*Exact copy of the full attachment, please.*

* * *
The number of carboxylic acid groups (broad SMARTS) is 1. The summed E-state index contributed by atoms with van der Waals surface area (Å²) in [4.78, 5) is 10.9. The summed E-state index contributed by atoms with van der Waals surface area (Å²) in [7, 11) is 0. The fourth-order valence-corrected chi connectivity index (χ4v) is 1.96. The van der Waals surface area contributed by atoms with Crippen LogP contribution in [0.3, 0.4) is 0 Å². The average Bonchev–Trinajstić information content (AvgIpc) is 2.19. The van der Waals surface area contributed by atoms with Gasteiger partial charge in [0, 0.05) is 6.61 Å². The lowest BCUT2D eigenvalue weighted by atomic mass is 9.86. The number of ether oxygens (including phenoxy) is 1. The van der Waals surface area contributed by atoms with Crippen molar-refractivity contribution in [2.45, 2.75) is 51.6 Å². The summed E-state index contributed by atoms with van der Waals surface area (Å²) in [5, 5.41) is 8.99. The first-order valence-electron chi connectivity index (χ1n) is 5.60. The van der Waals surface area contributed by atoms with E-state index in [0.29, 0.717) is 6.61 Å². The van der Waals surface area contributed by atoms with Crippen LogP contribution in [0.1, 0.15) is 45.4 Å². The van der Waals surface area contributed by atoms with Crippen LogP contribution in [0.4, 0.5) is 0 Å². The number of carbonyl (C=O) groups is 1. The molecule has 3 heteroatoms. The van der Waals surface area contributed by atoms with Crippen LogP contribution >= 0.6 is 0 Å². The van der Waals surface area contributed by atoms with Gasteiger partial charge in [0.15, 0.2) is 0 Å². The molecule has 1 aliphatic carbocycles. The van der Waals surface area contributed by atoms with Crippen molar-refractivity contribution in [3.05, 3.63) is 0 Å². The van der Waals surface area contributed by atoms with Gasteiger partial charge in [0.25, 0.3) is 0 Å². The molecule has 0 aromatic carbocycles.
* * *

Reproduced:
The number of carboxylic acid groups (broad SMARTS) is 1. The summed E-state index contributed by atoms with van der Waals surface area (Å²) in [4.78, 5) is 10.9. The summed E-state index contributed by atoms with van der Waals surface area (Å²) in [7, 11) is 0. The fourth-order valence-corrected chi connectivity index (χ4v) is 1.96. The van der Waals surface area contributed by atoms with Crippen LogP contribution in [0.3, 0.4) is 0 Å². The average Bonchev–Trinajstić information content (AvgIpc) is 2.19. The van der Waals surface area contributed by atoms with Gasteiger partial charge in [0, 0.05) is 6.61 Å². The lowest BCUT2D eigenvalue weighted by atomic mass is 9.86. The number of ether oxygens (including phenoxy) is 1. The van der Waals surface area contributed by atoms with Crippen molar-refractivity contribution in [2.45, 2.75) is 51.6 Å². The summed E-state index contributed by atoms with van der Waals surface area (Å²) in [5, 5.41) is 8.99. The first-order valence-electron chi connectivity index (χ1n) is 5.60. The van der Waals surface area contributed by atoms with E-state index in [0.29, 0.717) is 6.61 Å². The van der Waals surface area contributed by atoms with Crippen LogP contribution in [0.1, 0.15) is 45.4 Å². The van der Waals surface area contributed by atoms with Crippen LogP contribution in [0.4, 0.5) is 0 Å². The number of carbonyl (C=O) groups is 1. The molecule has 3 heteroatoms. The van der Waals surface area contributed by atoms with Crippen LogP contribution >= 0.6 is 0 Å². The van der Waals surface area contributed by atoms with Gasteiger partial charge in [0.15, 0.2) is 0 Å². The molecule has 1 aliphatic carbocycles. The van der Waals surface area contributed by atoms with Crippen molar-refractivity contribution in [3.05, 3.63) is 0 Å². The van der Waals surface area contributed by atoms with Gasteiger partial charge in [0.25, 0.3) is 0 Å². The molecule has 0 aromatic carbocycles.